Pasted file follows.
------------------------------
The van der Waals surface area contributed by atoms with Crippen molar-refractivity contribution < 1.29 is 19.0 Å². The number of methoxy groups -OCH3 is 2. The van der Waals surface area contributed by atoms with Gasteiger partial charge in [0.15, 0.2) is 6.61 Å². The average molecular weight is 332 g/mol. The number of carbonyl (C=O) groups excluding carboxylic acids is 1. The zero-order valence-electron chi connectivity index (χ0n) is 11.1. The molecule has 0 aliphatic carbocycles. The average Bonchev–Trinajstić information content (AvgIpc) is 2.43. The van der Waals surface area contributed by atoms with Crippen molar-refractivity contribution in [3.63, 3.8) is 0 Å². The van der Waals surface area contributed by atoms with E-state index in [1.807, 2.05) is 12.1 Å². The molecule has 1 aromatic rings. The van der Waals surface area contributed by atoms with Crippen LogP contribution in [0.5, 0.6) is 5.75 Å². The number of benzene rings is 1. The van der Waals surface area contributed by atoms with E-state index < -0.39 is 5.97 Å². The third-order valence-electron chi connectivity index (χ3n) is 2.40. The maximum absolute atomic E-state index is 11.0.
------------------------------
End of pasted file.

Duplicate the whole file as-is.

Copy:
The van der Waals surface area contributed by atoms with Crippen molar-refractivity contribution < 1.29 is 19.0 Å². The number of methoxy groups -OCH3 is 2. The van der Waals surface area contributed by atoms with Gasteiger partial charge in [0.15, 0.2) is 6.61 Å². The average molecular weight is 332 g/mol. The number of carbonyl (C=O) groups excluding carboxylic acids is 1. The zero-order valence-electron chi connectivity index (χ0n) is 11.1. The molecule has 0 aliphatic carbocycles. The average Bonchev–Trinajstić information content (AvgIpc) is 2.43. The van der Waals surface area contributed by atoms with Crippen molar-refractivity contribution in [3.63, 3.8) is 0 Å². The van der Waals surface area contributed by atoms with E-state index in [1.807, 2.05) is 12.1 Å². The molecule has 1 aromatic rings. The van der Waals surface area contributed by atoms with Crippen LogP contribution in [0.5, 0.6) is 5.75 Å². The number of benzene rings is 1. The van der Waals surface area contributed by atoms with E-state index < -0.39 is 5.97 Å². The third-order valence-electron chi connectivity index (χ3n) is 2.40. The maximum absolute atomic E-state index is 11.0.